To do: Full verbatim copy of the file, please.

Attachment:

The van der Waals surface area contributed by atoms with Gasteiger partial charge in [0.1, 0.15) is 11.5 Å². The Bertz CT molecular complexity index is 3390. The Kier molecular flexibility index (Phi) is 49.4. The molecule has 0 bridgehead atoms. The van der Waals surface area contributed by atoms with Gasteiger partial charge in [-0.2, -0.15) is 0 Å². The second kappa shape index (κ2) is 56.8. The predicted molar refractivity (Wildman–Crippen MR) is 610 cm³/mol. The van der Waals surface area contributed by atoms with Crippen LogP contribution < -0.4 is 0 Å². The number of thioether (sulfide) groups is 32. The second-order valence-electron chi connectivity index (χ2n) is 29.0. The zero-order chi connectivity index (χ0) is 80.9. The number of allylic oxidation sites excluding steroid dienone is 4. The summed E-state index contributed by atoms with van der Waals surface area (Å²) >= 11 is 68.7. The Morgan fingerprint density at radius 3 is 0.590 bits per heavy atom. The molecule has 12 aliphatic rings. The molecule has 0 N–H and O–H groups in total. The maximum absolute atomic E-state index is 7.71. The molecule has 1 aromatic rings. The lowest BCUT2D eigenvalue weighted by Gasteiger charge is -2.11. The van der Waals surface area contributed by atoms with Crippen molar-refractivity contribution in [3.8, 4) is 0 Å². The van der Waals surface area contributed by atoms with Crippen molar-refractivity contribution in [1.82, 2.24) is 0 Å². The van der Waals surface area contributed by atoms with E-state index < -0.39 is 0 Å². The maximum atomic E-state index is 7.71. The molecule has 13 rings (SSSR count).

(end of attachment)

The van der Waals surface area contributed by atoms with Gasteiger partial charge in [0.1, 0.15) is 11.5 Å². The Bertz CT molecular complexity index is 3390. The Kier molecular flexibility index (Phi) is 49.4. The molecule has 0 bridgehead atoms. The van der Waals surface area contributed by atoms with Gasteiger partial charge in [-0.2, -0.15) is 0 Å². The second kappa shape index (κ2) is 56.8. The predicted molar refractivity (Wildman–Crippen MR) is 610 cm³/mol. The van der Waals surface area contributed by atoms with Crippen LogP contribution < -0.4 is 0 Å². The number of thioether (sulfide) groups is 32. The second-order valence-electron chi connectivity index (χ2n) is 29.0. The zero-order chi connectivity index (χ0) is 80.9. The number of allylic oxidation sites excluding steroid dienone is 4. The summed E-state index contributed by atoms with van der Waals surface area (Å²) >= 11 is 68.7. The Morgan fingerprint density at radius 3 is 0.590 bits per heavy atom. The molecule has 12 aliphatic rings. The molecule has 0 N–H and O–H groups in total. The maximum absolute atomic E-state index is 7.71. The molecule has 1 aromatic rings. The lowest BCUT2D eigenvalue weighted by Gasteiger charge is -2.11. The van der Waals surface area contributed by atoms with Crippen molar-refractivity contribution in [3.8, 4) is 0 Å². The van der Waals surface area contributed by atoms with Crippen molar-refractivity contribution in [1.82, 2.24) is 0 Å². The van der Waals surface area contributed by atoms with E-state index < -0.39 is 0 Å². The maximum atomic E-state index is 7.71. The molecule has 13 rings (SSSR count).